Now the smell of cantaloupe makes me kind of nauseous. And that’s kind of depressing. Because everyone else in our family loves cantaloupe. I want to love it, too. But I don’t.

What about you? What food did you used to love/hate and have experienced a total 180 degree u-turn in how you feel about that food?

These Cookie Crisp Asteroid Treats are out of this world!

This shop has been compensated by Collective Bias, Inc. and its advertiser. All opinions are mine alone. #AwakenYourTastebuds #CollectiveBias

Cookie Crisp Asteroid Treats #FoodAwakens

The Star Wars™ franchise evokes some pretty strong emotions for me. One of the first movies I remember watching in the theaters was one of the films in the original trilogy. I remember the drama, the flashing lights, the roar of the giant spaceships, the funky aliens, and the intense battles on other worlds. The larger than life story that unfolded on the big screen captivated me in a way that no other film has ever come close.

I was already a big fan. I loved the Star Wars™ toys. I would play for hours with my neighborhood friends. One of my favorite things to do was to turn the space under our kitchen  table into a huge base for the good guys. It was safe in there. And we could plot the final push against the tyrannical forces of evil.

A perfect base #FoodAwakens

I think it’s safe to say that the kitchen table was the perfect base for the good guys. It could serve as an ice cave, protecting them from the harsh elements of a frozen planet. Or it could easily convert to a giant spaceship, headed to meet the enemy head-on. Or it could also become a base in some forested terrain with giant trees that provide a canopy of protection over the heroes as they hide from their foes.

While growing up, the perfect morning for me would have begun with an hour or two underneath the kitchen table, preparing my base for battle. Then I’d probably listen to the Star Wars™ storybook on my little record player in my room. Then the galactic battles would begin and I’d play with my Star Wars™ toys for the rest of the day. Or maybe my friends and I would go outside and re-enact one of the climactic battles outside. I would only slow down in time to eat some breakfast. For breakfast of choice? Why, Cookie Crisp, of course. Finding a toy inside the cereal box would have been the proverbial icing on the proverbial cake.

Free toy in Cookie Crisp #FoodAwakens

This is an exciting time for our family. Like many dads who grew up on a steady diet of Star Wars™ films, books, costumes, toys, and Saturday morning cartoons, I faithfully did my duty and raised my kids to be fans of the same cinematic universe. So we’re all counting down the days until the release of the next chapter in the saga. Continue reading “These Cookie Crisp Asteroid Treats are out of this world!”

My ax-ident

Scar Week

It’s no secret that my experience with Boy Scouts had a significant impact on my life. Philmont was only the tip of the iceberg. Our Scout troop (the now-defunct Troop 322) had a core group of dedicated adults who helped create an environment where leaders could be equipped and mentored. We had the opportunity to succeed…and fail…as young leaders in a safe environment. One of the things that set us apart from other troops in the area was the fact that we ran our own Summer Camp.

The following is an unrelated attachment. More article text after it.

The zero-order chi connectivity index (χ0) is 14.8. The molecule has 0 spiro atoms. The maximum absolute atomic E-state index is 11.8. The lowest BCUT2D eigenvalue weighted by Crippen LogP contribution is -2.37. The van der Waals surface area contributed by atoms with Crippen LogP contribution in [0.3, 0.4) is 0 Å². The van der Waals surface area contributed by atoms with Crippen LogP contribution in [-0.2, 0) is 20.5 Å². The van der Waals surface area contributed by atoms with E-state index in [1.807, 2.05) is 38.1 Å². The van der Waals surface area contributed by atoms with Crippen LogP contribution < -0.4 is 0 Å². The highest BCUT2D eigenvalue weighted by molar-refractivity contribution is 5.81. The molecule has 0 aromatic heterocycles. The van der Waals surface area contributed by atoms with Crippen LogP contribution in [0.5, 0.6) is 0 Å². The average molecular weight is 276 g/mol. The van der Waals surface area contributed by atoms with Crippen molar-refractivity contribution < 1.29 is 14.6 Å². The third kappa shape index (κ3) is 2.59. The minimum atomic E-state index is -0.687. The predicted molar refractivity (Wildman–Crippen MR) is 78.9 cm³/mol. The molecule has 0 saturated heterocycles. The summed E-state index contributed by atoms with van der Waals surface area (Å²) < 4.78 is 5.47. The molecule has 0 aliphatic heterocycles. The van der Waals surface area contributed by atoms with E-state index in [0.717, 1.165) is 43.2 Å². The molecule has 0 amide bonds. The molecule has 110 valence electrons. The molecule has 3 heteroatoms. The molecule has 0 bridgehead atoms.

We could do this for two reasons: 1.) a dedicated group of dads who gave up a week of vacation in order to serve as adult advisers and teachers during the week. 2.)A strong Leadership Corps: older Scouts who served as mentors and teachers for younger Scouts. Who better to help a younger Scout learn the ropes of Scouting than by learning from the example of older Scouts who had already navigated through the ranks of Tenderfoot, Second Class, and First Class?

So let me tell you about the time that I was teaching a bunch of visiting Cub Scouts some important safety lessons. I was 16 at the time. Our Leadership Corps had set up a large area to serve as our base of operations. Because we had limited time and a bunch of visiting Webelos Scouts* (5th graders who were transitioning into Boy Scouts) to accommodate, each of us manned a station and rotated smaller groups through each station. We had about 10 to 15 minutes with each group before they moved on to the next station. One station involved knot tying. I think another was about pitching a tent. Yet another probably had something to do with cooking or campfires or something in that realm. My mind is getting a little fuzzy about those details and I’ve forgotten what was being taught at each station. But I can tell you that it was all hands-on stuff. And I can also tell you without a shadow of a doubt what skill was teaching that fateful day.

Ax safety.**

Ax

Yep. You think you might know where this is going. And you might be right. Then again, you might be wrong. Oh, so very wrong. Continue reading “My ax-ident”

Welcome to Scar Week

Scar Week

When I was a kid, I had a little contest with my Uncle Don. When we saw each other either before or after Sunday morning worship at Bethany Baptist Church, we would compare wounds with each other. Whoever had the craziest injury was the winner for the week. What did you win? Well, nothing. Bragging rights, I guess. But we had fun comparing injuries and telling stories. There was the time he broke his nose. He won that week. I think he won about a month’s worth of weekly contests with that one. Then there was the time I had to get stitches in my knee. I came out victorious that time.